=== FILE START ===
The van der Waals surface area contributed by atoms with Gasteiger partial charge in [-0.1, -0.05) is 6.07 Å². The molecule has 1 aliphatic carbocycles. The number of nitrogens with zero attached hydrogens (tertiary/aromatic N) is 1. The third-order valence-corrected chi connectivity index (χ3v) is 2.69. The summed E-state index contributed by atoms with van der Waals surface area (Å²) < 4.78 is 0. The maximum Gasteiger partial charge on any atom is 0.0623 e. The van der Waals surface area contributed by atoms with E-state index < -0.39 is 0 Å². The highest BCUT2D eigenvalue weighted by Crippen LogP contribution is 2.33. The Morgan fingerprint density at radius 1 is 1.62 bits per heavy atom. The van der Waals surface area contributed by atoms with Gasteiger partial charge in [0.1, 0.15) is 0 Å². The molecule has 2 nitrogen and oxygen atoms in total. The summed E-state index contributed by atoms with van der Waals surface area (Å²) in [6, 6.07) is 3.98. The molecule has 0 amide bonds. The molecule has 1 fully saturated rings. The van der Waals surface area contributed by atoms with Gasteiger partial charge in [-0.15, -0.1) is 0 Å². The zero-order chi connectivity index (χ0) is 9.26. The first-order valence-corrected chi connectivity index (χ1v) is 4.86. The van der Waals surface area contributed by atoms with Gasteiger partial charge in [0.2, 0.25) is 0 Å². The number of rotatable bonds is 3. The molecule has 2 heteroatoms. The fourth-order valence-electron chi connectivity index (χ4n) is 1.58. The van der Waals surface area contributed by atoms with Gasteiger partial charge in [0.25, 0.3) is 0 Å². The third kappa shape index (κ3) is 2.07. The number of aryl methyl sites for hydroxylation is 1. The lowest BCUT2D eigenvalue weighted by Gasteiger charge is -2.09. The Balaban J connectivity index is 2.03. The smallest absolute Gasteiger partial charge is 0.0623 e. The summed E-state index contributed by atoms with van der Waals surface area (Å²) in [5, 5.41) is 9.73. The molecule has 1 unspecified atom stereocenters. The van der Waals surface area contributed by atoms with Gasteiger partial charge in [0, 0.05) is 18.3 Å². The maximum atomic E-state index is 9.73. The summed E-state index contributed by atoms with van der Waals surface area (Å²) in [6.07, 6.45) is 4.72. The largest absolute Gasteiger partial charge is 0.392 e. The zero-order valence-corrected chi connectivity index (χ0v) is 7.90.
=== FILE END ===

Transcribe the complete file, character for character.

The van der Waals surface area contributed by atoms with Gasteiger partial charge in [-0.1, -0.05) is 6.07 Å². The molecule has 1 aliphatic carbocycles. The number of nitrogens with zero attached hydrogens (tertiary/aromatic N) is 1. The third-order valence-corrected chi connectivity index (χ3v) is 2.69. The summed E-state index contributed by atoms with van der Waals surface area (Å²) < 4.78 is 0. The maximum Gasteiger partial charge on any atom is 0.0623 e. The van der Waals surface area contributed by atoms with E-state index < -0.39 is 0 Å². The highest BCUT2D eigenvalue weighted by Crippen LogP contribution is 2.33. The Morgan fingerprint density at radius 1 is 1.62 bits per heavy atom. The van der Waals surface area contributed by atoms with Gasteiger partial charge in [0.1, 0.15) is 0 Å². The molecule has 2 nitrogen and oxygen atoms in total. The summed E-state index contributed by atoms with van der Waals surface area (Å²) in [6, 6.07) is 3.98. The molecule has 0 amide bonds. The molecule has 1 fully saturated rings. The van der Waals surface area contributed by atoms with Gasteiger partial charge in [-0.15, -0.1) is 0 Å². The zero-order chi connectivity index (χ0) is 9.26. The first-order valence-corrected chi connectivity index (χ1v) is 4.86. The van der Waals surface area contributed by atoms with Gasteiger partial charge in [0.2, 0.25) is 0 Å². The number of rotatable bonds is 3. The molecule has 2 heteroatoms. The fourth-order valence-electron chi connectivity index (χ4n) is 1.58. The van der Waals surface area contributed by atoms with Gasteiger partial charge in [0.25, 0.3) is 0 Å². The third kappa shape index (κ3) is 2.07. The number of aryl methyl sites for hydroxylation is 1. The lowest BCUT2D eigenvalue weighted by Gasteiger charge is -2.09. The Balaban J connectivity index is 2.03. The smallest absolute Gasteiger partial charge is 0.0623 e. The summed E-state index contributed by atoms with van der Waals surface area (Å²) in [5, 5.41) is 9.73. The molecule has 1 unspecified atom stereocenters. The van der Waals surface area contributed by atoms with Gasteiger partial charge in [0, 0.05) is 18.3 Å². The maximum atomic E-state index is 9.73. The summed E-state index contributed by atoms with van der Waals surface area (Å²) in [6.07, 6.45) is 4.72. The largest absolute Gasteiger partial charge is 0.392 e. The zero-order valence-corrected chi connectivity index (χ0v) is 7.90.